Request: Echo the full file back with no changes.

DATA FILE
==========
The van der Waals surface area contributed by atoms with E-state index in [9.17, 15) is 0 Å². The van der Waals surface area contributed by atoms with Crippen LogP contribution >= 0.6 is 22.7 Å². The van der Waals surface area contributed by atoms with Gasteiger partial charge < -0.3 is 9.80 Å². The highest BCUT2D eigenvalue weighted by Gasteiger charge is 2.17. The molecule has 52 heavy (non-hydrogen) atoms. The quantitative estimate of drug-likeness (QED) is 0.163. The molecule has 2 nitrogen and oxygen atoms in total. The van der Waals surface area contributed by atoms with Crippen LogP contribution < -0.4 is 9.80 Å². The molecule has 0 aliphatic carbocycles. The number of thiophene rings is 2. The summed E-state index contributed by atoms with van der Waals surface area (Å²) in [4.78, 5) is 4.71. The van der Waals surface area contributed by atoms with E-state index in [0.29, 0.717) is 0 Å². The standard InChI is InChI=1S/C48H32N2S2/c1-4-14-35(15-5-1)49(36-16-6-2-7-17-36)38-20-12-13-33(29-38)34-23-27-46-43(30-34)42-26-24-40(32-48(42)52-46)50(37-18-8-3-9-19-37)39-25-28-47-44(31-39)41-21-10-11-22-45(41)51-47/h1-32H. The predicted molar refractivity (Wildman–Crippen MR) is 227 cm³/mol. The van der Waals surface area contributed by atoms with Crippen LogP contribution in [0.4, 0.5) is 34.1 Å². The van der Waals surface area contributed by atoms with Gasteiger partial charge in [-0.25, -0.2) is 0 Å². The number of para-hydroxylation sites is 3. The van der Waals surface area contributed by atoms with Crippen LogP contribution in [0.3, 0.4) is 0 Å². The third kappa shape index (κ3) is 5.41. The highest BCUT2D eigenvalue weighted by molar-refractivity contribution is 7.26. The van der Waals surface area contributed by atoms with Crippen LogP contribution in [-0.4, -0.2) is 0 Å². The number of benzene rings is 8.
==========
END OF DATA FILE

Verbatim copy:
The van der Waals surface area contributed by atoms with E-state index in [9.17, 15) is 0 Å². The van der Waals surface area contributed by atoms with Crippen LogP contribution >= 0.6 is 22.7 Å². The van der Waals surface area contributed by atoms with Gasteiger partial charge < -0.3 is 9.80 Å². The highest BCUT2D eigenvalue weighted by Gasteiger charge is 2.17. The molecule has 52 heavy (non-hydrogen) atoms. The quantitative estimate of drug-likeness (QED) is 0.163. The molecule has 2 nitrogen and oxygen atoms in total. The van der Waals surface area contributed by atoms with Crippen LogP contribution < -0.4 is 9.80 Å². The molecule has 0 aliphatic carbocycles. The number of thiophene rings is 2. The summed E-state index contributed by atoms with van der Waals surface area (Å²) in [4.78, 5) is 4.71. The van der Waals surface area contributed by atoms with E-state index in [0.29, 0.717) is 0 Å². The standard InChI is InChI=1S/C48H32N2S2/c1-4-14-35(15-5-1)49(36-16-6-2-7-17-36)38-20-12-13-33(29-38)34-23-27-46-43(30-34)42-26-24-40(32-48(42)52-46)50(37-18-8-3-9-19-37)39-25-28-47-44(31-39)41-21-10-11-22-45(41)51-47/h1-32H. The predicted molar refractivity (Wildman–Crippen MR) is 227 cm³/mol. The van der Waals surface area contributed by atoms with Crippen LogP contribution in [0.4, 0.5) is 34.1 Å². The van der Waals surface area contributed by atoms with Gasteiger partial charge in [-0.25, -0.2) is 0 Å². The number of para-hydroxylation sites is 3. The van der Waals surface area contributed by atoms with Crippen LogP contribution in [0.3, 0.4) is 0 Å². The third kappa shape index (κ3) is 5.41. The highest BCUT2D eigenvalue weighted by molar-refractivity contribution is 7.26. The van der Waals surface area contributed by atoms with Crippen LogP contribution in [-0.4, -0.2) is 0 Å². The number of benzene rings is 8.